Aristotle’s Definition of Place and of Matter

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DOI: 10.4236/ojpp.2011.11006   PDF   HTML     17,193 Downloads   33,829 Views   Citations

Abstract

The accuracy of Aristotle’s definition of place is defended in terms of his form-matter theory. This theory is in turn defended against the objectionable notion that it entails matter is ultimately characterless.

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Drum, P. (2011). Aristotle’s Definition of Place and of Matter. Open Journal of Philosophy, 1, 35-36. doi: 10.4236/ojpp.2011.11006.

Conflicts of Interest

The authors declare no conflicts of interest.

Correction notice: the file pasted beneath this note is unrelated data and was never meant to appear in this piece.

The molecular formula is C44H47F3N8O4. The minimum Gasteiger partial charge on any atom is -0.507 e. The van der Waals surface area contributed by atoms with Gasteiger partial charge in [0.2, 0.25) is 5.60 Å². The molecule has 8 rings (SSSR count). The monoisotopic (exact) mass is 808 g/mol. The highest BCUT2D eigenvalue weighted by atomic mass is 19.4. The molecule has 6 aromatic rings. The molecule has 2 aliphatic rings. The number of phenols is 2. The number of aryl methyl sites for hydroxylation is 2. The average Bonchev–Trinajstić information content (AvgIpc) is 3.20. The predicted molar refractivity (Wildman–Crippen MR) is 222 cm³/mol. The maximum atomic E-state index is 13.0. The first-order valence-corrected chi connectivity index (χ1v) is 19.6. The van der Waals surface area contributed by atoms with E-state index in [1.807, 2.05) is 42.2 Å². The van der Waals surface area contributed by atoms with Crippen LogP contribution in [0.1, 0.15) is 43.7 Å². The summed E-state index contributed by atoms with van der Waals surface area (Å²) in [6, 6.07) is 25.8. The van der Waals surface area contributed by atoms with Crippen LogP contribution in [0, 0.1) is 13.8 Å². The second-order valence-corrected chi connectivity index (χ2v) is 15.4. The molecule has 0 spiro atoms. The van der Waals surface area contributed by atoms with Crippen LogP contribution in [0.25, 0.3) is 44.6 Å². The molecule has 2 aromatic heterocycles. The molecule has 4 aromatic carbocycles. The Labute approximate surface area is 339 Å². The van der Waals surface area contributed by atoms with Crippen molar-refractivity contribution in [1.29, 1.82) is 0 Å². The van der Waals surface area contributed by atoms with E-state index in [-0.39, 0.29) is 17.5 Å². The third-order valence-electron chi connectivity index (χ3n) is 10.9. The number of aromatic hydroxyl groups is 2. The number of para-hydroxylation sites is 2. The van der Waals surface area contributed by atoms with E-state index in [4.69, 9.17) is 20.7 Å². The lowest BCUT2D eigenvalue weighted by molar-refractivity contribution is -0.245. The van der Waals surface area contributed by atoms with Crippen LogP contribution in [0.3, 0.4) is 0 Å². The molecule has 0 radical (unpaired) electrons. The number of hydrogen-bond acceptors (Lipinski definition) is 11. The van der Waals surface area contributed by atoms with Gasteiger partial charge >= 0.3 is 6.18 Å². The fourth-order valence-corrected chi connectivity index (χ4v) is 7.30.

References

[1] Aristotle (1952). On generation and corruption. In R. M. Hutchins (Ed.), H. H. Joachim (Translate), The works of Aristotle volume 1 (pp. 407-441). Chicago, IL: William Benton.
[2] Aristotle (1952). Physics. In R. M. Hutchins (Ed.), R. P. Hardie and R. K. Gaye (Translate), The works of Aristotle volume 1 (pp. 257-355). Chicago, IL: William Benton.
[3] Cohen, S. (1996). Aristotle on nature and incomplete substance. Cambridge: Cambridge University Press.
[4] Lewis, F. A. (2008). What’s the matter with prime matter?. Oxford Studies in Ancient Philosophy, 34, 123-146.
[5] Sorabji, R. (1988). Matter, Space and Motion. London: Duckworth.

  
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